Lifestyles of the Poor in Spirit
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In The Pursuit of God, A.W. Tozer details what it means to abide with Christ. According to this late author, the art of following hard after God is more than a 10-step program or simply reciting a prayer. It's a continuous mission of the heart to connect itself to God... a cat-and-mouse chase that is equal parts satisfaction and longing.
The kind of intimacy with God that Tozer wrote about starts with the very first Beatitude: "Blessed are the poor in spirit: for theirs is the kingdom of heaven" [NIV]. He wrote, "The way to deeper knowledge of God is through the lonely valleys of soul poverty... These blessed poor are no longer slaves to the tyranny of things."
I had a professor my first year of graduate school who explained it like this: everything that God gives us, we must hold with an open hand. We freely accept His gifts and never hold on to anything that would cause us catastrophic sorrow if it were removed.
That's a hard way to live in today's world that teaches you how to say "mine" by the age of two. It seems as though everyone is in a mad dash to get as much as they can – like we're all reality TV contestants backstabbing our way to a million dollar prize. People are in love with the almighty dollar, but it's not the way God planned it.
In the 1999 film, Fight Club, the demented antagonist had one thing right when he spouted, "The things that you own end up owning you." It's true. It can be easy to fall into the perception that a certain line of clothing or specially engineered car turns you into the person that you've always wanted to be. Before you know it, you dive headfirst into a lifestyle of stuff -- none of which you can take into the afterlife.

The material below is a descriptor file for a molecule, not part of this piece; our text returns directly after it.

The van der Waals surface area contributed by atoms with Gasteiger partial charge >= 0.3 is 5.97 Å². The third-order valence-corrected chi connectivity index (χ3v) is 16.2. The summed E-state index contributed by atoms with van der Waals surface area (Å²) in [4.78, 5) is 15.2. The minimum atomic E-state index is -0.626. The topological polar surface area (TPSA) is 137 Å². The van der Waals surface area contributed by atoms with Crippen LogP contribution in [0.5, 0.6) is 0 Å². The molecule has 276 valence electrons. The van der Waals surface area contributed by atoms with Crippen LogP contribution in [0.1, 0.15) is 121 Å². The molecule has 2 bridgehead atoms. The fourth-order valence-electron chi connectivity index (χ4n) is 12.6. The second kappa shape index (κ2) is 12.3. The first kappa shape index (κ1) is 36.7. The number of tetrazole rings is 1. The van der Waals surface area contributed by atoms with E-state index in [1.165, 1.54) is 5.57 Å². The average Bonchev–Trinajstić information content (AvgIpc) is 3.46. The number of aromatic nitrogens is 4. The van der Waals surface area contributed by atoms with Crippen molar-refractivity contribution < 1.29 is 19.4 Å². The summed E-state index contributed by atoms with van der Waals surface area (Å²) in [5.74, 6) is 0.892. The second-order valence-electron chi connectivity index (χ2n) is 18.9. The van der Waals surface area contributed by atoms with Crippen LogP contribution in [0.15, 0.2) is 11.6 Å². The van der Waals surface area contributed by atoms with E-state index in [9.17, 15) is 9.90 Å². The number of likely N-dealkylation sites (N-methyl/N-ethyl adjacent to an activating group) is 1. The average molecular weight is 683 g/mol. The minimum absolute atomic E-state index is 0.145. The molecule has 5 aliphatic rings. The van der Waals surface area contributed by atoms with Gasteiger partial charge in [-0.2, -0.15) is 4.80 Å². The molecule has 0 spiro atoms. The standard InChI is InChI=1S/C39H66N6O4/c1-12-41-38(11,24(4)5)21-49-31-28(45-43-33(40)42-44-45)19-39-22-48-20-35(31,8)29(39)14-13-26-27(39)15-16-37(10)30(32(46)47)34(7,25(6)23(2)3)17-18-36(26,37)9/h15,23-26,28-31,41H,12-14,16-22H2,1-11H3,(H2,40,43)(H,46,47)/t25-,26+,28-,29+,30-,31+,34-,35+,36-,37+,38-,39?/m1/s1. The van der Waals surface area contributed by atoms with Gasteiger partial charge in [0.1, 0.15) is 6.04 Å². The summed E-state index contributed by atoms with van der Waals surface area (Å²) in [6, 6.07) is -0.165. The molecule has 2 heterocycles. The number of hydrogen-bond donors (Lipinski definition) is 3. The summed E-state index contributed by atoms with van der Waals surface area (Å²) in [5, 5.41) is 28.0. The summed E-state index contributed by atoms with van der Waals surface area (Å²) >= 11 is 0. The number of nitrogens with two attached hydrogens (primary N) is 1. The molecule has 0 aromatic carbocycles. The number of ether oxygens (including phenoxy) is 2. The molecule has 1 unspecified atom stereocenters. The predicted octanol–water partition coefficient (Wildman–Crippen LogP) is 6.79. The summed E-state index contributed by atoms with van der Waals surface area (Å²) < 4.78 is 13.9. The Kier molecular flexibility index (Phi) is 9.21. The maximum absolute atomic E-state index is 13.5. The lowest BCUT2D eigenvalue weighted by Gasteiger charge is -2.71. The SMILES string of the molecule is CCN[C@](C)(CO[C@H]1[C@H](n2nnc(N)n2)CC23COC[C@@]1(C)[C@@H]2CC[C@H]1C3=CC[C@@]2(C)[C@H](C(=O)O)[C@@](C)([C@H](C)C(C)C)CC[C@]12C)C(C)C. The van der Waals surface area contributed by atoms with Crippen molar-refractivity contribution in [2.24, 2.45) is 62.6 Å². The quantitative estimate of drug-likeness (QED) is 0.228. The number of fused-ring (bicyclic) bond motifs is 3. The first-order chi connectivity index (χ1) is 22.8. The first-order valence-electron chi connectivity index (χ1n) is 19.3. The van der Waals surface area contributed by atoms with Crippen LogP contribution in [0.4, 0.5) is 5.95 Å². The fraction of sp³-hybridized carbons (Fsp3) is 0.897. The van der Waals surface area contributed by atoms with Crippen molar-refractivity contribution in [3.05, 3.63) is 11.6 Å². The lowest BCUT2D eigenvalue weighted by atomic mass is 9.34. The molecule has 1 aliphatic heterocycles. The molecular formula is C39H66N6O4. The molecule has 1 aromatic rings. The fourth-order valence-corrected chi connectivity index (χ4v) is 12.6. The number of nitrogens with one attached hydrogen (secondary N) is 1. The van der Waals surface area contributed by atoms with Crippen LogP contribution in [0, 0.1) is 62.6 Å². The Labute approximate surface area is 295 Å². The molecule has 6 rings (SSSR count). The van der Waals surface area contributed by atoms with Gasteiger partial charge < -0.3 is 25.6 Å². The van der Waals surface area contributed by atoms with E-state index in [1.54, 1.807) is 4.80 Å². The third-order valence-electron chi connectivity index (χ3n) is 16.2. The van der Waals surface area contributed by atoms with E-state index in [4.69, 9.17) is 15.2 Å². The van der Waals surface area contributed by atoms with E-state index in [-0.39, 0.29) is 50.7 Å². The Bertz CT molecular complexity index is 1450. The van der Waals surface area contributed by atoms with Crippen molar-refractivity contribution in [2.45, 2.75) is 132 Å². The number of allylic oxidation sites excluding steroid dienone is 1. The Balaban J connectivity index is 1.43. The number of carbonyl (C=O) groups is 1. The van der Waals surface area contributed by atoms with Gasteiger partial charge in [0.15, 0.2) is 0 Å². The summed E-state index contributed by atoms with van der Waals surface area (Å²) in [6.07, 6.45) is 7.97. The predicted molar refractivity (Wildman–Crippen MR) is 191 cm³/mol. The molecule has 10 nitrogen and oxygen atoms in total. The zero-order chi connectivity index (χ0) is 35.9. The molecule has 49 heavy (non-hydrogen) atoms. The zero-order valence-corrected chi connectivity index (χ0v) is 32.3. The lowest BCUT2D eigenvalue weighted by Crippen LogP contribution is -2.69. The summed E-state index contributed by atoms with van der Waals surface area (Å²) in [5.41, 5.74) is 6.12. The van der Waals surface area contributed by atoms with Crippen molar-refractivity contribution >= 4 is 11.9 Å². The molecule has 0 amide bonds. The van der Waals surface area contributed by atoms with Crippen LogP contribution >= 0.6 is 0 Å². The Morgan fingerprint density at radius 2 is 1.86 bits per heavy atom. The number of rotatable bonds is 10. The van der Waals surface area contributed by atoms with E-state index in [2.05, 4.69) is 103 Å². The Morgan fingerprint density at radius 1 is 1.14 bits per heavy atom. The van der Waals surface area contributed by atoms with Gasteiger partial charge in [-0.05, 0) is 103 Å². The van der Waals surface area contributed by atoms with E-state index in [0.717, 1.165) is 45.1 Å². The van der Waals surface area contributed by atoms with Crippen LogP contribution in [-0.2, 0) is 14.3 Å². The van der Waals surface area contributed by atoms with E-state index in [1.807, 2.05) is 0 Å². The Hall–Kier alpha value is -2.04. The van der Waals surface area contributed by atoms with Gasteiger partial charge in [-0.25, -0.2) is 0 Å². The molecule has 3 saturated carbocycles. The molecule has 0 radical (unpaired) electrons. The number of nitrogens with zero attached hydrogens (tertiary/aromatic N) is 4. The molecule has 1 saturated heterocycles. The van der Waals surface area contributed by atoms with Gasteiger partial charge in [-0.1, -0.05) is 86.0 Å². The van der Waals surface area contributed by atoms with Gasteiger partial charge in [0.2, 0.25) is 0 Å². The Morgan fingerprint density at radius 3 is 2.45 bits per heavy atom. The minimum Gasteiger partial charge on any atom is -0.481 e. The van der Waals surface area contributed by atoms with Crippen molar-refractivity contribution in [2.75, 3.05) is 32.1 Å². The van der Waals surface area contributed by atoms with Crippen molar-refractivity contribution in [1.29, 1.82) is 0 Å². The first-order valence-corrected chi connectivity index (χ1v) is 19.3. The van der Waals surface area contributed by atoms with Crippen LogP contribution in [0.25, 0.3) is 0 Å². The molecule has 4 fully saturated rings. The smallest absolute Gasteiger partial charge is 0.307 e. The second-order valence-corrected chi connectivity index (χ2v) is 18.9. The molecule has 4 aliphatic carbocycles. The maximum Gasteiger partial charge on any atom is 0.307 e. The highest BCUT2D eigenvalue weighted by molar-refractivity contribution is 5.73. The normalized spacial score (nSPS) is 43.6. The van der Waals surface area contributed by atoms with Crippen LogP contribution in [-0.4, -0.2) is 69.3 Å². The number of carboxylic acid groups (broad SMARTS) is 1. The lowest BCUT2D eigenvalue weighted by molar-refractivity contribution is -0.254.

The Scriptures plainly state that the love of money is the root of all evil (), and even Jesus said that it's next to impossible for a rich man to enter into Heaven ( ). Why is the same God who wants us to have an abundant life so down on our dreams to be fabulously wealthy? Because He realizes that the pursuit of anything earthly is futile at best, and if left to our own devices, we will attempt to fill our God-shaped hole with things of this world.
And it's not just material things. Some times it's people. Think of the father who lives vicariously through his son to the point of obsession. What about the woman whose identity is so wrapped up in her relationship that she doesn't know who she is apart from her boyfriend. Anything can move in on God's rightful place.
We all have wants and desires – some of which are God-given. However, they have their proper place. As people who should strive to please God first, we must put a boundary around our heart and say, "Desire, you stay over there. My heart belongs to God."
When we give up our hunger to be first and release our grip on the things we think we own, God is open to give us all He has. Just as He prophesied to Malachi regarding the tithe: "Bring your full tithe to the Temple treasury so there will be ample provisions in my Temple. Test me in this and see if I don't open up heaven itself to you and pour out blessings beyond your wildest dreams" [3:10]. Every good gift that we are capable of holding in this life will be emptied out of the Father's hands into ours. All we have to do is make room.
So, a life of ease is one where we let go of everything that we think we have to have in order to be happy. We trade the burden of things for His kingdom and walk unfettered with the Father. In that exchange, we become wealthier. It is the essence of soul poverty and the reason why God said the poor in spirit can have everything that He offers.
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